“The comments on the short stories were more civilized than comments on the news stories on my book launch,” she said.
Feby hypothesized that people treated fiction differently than news stories.
“Their fairytale logic starts to work, recognizing the story to be fictitious. It is also possible that fiction allows people to read between the lines, giving them time to grasp its content and ideas, putting a gap between stimulus and response,” she said.
Therefore, writing fiction could be a safer way to write about sensitive issues, according to Feby.
“During the New Order Era, writer Seno Gumira Ajidarma said: when journalism is gagged, literature must speak up. After the Reform Era, the New Order’s [military dictatorship] seems to have been replaced by Islamic fundamentalism,” she said.
Feby added that many people — Muslims and non-Muslims alike — actually thanked her for voicing their aspirations, as many people were actually concerned about religious intolerance in Indonesia but did not dare to speak up.
“People take religious intolerance for granted because they don’t want to fight,” she said. To illustrate this, she recounted an incident in which people were hesitant to walk over a sign that read: Salat Jum’at, dilarang melintas (Friday prayers in progress; you are prohibited from crossing) inside the gallery.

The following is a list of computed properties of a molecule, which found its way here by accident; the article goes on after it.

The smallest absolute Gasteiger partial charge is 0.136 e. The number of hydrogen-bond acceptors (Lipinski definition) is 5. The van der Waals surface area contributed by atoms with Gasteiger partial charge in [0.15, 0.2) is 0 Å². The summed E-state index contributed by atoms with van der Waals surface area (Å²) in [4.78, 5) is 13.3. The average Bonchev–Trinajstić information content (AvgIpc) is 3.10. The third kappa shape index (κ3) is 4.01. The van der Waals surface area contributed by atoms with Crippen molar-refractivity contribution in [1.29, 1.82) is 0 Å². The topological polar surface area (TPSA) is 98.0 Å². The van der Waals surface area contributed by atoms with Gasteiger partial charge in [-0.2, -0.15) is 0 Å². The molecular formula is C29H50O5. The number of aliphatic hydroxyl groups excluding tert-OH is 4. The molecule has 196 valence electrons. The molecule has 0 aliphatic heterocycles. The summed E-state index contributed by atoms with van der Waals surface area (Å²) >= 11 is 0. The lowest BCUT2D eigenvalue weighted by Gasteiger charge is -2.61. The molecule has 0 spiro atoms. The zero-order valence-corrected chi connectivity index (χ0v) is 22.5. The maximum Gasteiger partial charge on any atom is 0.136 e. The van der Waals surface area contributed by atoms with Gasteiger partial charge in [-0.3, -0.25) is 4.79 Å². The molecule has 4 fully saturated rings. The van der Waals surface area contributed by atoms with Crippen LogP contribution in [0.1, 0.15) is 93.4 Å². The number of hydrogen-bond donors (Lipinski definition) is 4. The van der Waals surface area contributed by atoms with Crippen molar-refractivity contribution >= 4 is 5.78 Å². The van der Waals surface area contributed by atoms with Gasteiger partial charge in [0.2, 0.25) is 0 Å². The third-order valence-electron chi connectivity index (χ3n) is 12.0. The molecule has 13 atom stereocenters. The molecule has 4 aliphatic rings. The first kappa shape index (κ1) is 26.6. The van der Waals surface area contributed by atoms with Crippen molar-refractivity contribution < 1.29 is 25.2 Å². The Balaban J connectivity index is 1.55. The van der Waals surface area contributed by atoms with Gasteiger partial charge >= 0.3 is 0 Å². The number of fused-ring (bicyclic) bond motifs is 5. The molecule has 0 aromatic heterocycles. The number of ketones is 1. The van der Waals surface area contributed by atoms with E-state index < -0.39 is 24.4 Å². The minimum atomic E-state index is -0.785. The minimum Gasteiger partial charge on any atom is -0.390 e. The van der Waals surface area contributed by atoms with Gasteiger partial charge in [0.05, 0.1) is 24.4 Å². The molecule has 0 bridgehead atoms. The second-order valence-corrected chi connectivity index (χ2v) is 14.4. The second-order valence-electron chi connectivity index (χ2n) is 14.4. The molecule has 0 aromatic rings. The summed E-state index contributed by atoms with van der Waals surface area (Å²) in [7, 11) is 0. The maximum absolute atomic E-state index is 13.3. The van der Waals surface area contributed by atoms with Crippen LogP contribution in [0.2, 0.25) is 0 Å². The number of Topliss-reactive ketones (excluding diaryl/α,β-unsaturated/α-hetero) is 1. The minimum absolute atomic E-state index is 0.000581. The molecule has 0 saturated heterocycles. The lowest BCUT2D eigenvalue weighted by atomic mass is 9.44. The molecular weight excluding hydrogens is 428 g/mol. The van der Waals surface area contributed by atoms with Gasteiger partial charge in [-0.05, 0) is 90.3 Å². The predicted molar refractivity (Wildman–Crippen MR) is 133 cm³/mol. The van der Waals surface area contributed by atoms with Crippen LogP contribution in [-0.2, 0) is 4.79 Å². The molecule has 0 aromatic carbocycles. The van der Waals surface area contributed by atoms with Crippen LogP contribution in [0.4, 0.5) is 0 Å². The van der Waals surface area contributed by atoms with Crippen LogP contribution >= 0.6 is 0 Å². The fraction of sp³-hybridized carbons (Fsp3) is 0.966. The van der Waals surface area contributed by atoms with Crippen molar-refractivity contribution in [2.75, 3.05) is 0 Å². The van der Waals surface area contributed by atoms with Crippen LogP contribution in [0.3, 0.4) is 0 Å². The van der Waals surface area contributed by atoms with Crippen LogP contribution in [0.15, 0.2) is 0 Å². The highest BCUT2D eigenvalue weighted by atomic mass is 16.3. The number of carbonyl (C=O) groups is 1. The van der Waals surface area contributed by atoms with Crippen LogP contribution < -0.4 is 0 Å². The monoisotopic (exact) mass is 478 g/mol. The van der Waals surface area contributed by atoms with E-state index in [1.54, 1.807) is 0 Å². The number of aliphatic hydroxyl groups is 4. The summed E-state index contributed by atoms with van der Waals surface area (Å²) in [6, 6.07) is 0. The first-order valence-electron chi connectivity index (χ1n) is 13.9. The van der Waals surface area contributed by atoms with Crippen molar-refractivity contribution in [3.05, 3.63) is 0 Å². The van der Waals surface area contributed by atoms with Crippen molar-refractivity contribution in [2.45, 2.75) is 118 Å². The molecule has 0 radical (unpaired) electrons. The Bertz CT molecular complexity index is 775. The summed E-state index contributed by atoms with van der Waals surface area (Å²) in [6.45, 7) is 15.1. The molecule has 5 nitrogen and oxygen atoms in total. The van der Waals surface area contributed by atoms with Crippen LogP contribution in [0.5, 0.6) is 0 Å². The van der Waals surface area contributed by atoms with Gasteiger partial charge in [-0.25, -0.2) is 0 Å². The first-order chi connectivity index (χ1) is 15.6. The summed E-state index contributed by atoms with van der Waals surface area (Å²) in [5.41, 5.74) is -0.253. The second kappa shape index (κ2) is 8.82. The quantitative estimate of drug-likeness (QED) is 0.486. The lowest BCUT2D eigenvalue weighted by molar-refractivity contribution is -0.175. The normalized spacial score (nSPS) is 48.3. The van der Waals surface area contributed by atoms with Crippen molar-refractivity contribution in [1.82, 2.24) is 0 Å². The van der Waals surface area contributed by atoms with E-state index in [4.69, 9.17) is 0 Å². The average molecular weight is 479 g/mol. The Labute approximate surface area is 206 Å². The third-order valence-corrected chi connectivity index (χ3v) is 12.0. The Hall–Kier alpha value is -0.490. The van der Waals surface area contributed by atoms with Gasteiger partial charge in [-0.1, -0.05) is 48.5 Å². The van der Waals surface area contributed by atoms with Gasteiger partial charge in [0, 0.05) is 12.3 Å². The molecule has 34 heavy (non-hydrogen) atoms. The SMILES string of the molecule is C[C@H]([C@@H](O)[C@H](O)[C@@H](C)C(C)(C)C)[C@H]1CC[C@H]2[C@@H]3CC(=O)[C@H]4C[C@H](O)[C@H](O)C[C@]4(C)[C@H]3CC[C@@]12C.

“Friday prayers were not happening and it was inside a gallery, for God’s sake,” she said.
“People have become helpless in dealing with road blocks during Friday prayers.”
The anthology is part of an initiative called Relaksasi Beragama (Relax; it’s just religion), organized by Feby and her publisher Pabrikultur. The initiative calls upon people to be more open-minded in dealing with people adhering to different religious interpretations.
“Contextually, this movement is very important at a time when we feel that religious life has hardened, especially when dealing with differences,” Lukman said while opening the exhibition in July.
Feby said both the extreme right and extreme left were immature.
“Mature thinking allows you to create distinctions instead of being trapped in black-or-white thinking,” she said.
Feby, who started to write literary works seriously in college, said that growing up in a religiously conservative family, she had always wanted to write about Islam. Among her favorite authors are Indian writers Jhumpa Lahiri and Arundhati Roy, Japanese writer Haruki Murakami as well as Pakistani writer Kamila Shamsie.
Feby jokes and laughs constantly while talking to The Jakarta Post, particularly when discussing her latest output called 69 Things to be Grateful About Being Single.
“When I was taking care of my passport, the immigration employee asked me, ‘you’re not married yet? Not married? It must be because you’re too busy with work,” she said, while laughing. Then she got serious. “This reflects Indonesia’s nasty single-shaming culture, particularly against women. This has given rise to numerous movements advocating polygamy and unregistered marriages. Therefore, I would like to present an alternative view: being single isn’t that bad.”